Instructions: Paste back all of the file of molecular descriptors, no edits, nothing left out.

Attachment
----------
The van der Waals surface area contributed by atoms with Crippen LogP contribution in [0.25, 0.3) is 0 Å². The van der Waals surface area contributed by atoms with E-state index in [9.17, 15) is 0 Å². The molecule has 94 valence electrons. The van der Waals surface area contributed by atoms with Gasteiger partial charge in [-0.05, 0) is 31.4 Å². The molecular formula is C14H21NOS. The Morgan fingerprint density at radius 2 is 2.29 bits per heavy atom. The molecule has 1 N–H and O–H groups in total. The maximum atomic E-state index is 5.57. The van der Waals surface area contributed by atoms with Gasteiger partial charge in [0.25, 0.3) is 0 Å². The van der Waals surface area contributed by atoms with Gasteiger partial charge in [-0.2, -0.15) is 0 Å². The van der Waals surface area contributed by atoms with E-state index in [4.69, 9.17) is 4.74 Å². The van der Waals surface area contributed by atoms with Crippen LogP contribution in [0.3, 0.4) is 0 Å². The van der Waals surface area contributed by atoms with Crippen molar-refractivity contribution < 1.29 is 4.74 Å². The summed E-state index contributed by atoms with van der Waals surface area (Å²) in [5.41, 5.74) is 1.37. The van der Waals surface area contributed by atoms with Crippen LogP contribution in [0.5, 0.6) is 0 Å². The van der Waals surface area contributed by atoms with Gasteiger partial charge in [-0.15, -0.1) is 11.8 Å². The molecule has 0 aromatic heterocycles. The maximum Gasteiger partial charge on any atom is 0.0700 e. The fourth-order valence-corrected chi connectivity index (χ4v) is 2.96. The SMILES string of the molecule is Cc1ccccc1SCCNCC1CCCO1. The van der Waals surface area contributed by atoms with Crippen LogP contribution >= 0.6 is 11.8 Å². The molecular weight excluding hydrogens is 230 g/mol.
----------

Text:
The van der Waals surface area contributed by atoms with Crippen LogP contribution in [0.25, 0.3) is 0 Å². The van der Waals surface area contributed by atoms with E-state index in [9.17, 15) is 0 Å². The molecule has 94 valence electrons. The van der Waals surface area contributed by atoms with Gasteiger partial charge in [-0.05, 0) is 31.4 Å². The molecular formula is C14H21NOS. The Morgan fingerprint density at radius 2 is 2.29 bits per heavy atom. The molecule has 1 N–H and O–H groups in total. The maximum atomic E-state index is 5.57. The van der Waals surface area contributed by atoms with Gasteiger partial charge in [0.25, 0.3) is 0 Å². The van der Waals surface area contributed by atoms with Gasteiger partial charge in [-0.2, -0.15) is 0 Å². The van der Waals surface area contributed by atoms with E-state index in [4.69, 9.17) is 4.74 Å². The van der Waals surface area contributed by atoms with Crippen LogP contribution in [0.3, 0.4) is 0 Å². The van der Waals surface area contributed by atoms with Crippen molar-refractivity contribution < 1.29 is 4.74 Å². The summed E-state index contributed by atoms with van der Waals surface area (Å²) in [5.41, 5.74) is 1.37. The van der Waals surface area contributed by atoms with Crippen LogP contribution in [0.5, 0.6) is 0 Å². The van der Waals surface area contributed by atoms with Gasteiger partial charge in [-0.15, -0.1) is 11.8 Å². The molecule has 0 aromatic heterocycles. The maximum Gasteiger partial charge on any atom is 0.0700 e. The fourth-order valence-corrected chi connectivity index (χ4v) is 2.96. The SMILES string of the molecule is Cc1ccccc1SCCNCC1CCCO1. The van der Waals surface area contributed by atoms with Crippen LogP contribution >= 0.6 is 11.8 Å². The molecular weight excluding hydrogens is 230 g/mol.